A quick passing breeze rustled through the flower beds. The late summer bloom’s scent carried in through the patio screen was so gentle and calming.
I couldn’t remember the last time I had been out there.
Briefly, I dreamt about what it would be like to place the screaming bundle on the floor and run out there. I’d run through the grass in my bare feet and climb my neighbour’s fence. I didn’t know where I was going to go but the simple thought of leaving Motherhood far behind gave me such a release.
Then I’d guiltily look down and see him.
His face reddened and strained through screams.
It didn’t matter what I did to try and comfort him.
The colic was ferocious.
The postpartum depression was ferocious.
The time my day started was the time I began to wait for my husband to come home from work. Just like every night before it, I would sit in the same chair at the dinner table with Chunky swaddled in a light receiving blanket. Its position let me check the clock, the driveway, and the door.
Clenched my teeth.
The moment I saw Shawn, the tears would flow. He’d ask me what was wrong and I’d always say the same exact thing.
“I’m not a good mom.”
My husband would praise my efforts and my psychiatrist would assure me that I “was doing everything that any normal mother would be doing” but no matter how many times I heard it during those first few “critical” months of my recovery, I never believed it.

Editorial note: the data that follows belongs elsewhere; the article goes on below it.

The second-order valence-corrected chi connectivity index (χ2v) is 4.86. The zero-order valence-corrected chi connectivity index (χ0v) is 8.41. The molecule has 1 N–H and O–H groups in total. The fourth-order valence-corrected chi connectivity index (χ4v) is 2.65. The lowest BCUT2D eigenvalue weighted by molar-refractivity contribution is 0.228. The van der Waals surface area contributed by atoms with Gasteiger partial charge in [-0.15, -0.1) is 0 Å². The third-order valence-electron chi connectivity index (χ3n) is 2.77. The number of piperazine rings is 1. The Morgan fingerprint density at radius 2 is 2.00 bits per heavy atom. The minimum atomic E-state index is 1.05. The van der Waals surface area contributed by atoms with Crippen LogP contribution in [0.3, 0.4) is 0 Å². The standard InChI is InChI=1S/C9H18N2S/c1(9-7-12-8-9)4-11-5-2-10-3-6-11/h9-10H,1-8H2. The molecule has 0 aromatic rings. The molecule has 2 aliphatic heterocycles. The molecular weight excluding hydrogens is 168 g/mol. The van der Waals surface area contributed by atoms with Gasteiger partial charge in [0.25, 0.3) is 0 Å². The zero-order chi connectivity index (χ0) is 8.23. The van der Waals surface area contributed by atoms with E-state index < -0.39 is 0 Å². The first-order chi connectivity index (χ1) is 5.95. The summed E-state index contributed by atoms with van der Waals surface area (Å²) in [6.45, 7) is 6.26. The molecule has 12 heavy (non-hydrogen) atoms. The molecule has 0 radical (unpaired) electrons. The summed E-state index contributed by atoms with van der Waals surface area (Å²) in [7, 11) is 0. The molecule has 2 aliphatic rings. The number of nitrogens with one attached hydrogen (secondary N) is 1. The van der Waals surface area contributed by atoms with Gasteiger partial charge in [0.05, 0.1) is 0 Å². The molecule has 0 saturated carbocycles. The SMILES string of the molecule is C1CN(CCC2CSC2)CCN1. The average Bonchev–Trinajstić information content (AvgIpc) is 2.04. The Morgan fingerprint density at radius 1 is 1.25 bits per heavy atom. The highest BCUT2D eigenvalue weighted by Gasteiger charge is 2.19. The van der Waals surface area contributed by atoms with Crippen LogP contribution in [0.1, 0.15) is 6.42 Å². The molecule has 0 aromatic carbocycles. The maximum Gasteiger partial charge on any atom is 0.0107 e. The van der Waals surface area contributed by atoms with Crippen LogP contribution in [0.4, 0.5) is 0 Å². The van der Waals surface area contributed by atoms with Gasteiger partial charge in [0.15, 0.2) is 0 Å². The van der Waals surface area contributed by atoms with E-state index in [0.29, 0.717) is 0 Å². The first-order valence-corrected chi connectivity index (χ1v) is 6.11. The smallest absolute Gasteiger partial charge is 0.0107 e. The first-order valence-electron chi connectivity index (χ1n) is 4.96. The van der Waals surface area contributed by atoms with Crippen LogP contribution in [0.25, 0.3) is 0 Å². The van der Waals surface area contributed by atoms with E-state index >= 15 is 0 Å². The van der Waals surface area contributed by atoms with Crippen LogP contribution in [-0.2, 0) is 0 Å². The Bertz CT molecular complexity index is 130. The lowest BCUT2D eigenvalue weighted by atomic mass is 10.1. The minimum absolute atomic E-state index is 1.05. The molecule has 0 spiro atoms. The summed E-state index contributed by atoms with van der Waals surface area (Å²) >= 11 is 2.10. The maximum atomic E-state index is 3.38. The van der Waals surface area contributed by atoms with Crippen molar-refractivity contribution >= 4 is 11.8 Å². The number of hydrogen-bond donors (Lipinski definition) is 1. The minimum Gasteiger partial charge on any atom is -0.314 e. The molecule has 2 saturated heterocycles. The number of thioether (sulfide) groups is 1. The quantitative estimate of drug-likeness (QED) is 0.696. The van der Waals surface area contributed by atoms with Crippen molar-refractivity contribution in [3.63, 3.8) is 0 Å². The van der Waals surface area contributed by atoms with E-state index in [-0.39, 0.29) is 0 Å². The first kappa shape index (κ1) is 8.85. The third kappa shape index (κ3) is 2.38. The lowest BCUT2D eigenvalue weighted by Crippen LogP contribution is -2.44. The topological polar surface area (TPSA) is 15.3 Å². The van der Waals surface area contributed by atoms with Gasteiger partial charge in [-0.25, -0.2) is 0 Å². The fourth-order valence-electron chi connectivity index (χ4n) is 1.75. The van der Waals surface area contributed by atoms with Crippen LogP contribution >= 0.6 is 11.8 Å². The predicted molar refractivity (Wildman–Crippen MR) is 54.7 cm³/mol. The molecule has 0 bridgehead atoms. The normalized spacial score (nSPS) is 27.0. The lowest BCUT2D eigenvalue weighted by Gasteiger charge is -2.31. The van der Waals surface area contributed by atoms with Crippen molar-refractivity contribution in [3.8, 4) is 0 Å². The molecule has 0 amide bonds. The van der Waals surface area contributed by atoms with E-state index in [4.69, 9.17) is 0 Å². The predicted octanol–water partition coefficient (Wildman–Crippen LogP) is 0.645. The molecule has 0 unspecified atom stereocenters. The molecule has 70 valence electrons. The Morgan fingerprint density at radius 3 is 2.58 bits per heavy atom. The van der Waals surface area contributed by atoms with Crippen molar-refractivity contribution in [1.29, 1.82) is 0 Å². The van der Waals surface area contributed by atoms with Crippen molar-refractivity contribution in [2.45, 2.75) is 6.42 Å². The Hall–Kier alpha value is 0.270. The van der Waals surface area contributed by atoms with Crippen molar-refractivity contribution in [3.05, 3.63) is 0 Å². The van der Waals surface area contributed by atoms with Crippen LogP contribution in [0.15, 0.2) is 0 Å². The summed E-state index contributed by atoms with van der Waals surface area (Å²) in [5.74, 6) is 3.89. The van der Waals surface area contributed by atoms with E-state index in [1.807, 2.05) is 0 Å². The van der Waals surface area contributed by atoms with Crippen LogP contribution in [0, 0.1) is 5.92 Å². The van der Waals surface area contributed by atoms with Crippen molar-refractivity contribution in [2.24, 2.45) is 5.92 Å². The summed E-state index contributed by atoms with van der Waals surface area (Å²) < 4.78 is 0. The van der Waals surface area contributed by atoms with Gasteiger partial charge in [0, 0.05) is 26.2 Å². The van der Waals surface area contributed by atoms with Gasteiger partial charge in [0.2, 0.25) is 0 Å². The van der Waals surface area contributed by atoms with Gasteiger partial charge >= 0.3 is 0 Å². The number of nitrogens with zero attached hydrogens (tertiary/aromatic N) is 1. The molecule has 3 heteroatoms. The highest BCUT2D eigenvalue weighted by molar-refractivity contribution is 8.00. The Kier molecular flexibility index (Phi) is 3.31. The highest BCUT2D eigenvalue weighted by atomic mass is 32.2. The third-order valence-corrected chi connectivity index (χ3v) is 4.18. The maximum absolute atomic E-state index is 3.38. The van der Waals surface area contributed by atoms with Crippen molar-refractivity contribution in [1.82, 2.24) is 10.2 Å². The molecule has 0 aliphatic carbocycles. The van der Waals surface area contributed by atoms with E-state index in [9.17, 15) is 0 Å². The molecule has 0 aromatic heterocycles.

I was just not a good mom.
Postpartum depression can make you think and believe some horrid things about yourself.. You feel guilty for having thoughts of running away. You feel guilty that you wished that you never got pregnant at all. You feel guilty for not being able to handle the stresses of Motherhood.
You just feel guilty.
I want you to know that if you have postpartum depression, you are not a bad mom. Write that down.
“I’m not a bad mom”
Then I want you to feel your child’s tight hugs that emanate from his or her full heart. And if she can’t hug you yet, feel how comfortable she snuggles into your arms. Feel her safety and trust in you.
And I want you to stop and hear his soul speak when he says “I love you” or “coo”.
For it’s there in the way they love you that you’ll see that you’re doing everything right.
You’re a Good Mom.
Know that this does get better. You will be better. I promise you that.
Love and hugs to you,
PS. Even moms without PPD have bad days and they even question if they’re doing things right. If they don’t fess up to it, remember this: They’re full of shit.
Kimberly is a regular contributor to Postpartum Progress and blogs at All Work & No Play Makes Mommy Go Something Something. Follow her on Twitter at @momgosomething.
Donations to Postpartum Progress can be made here: http://postpartumprogress.org/donate-postpartum-depression-2/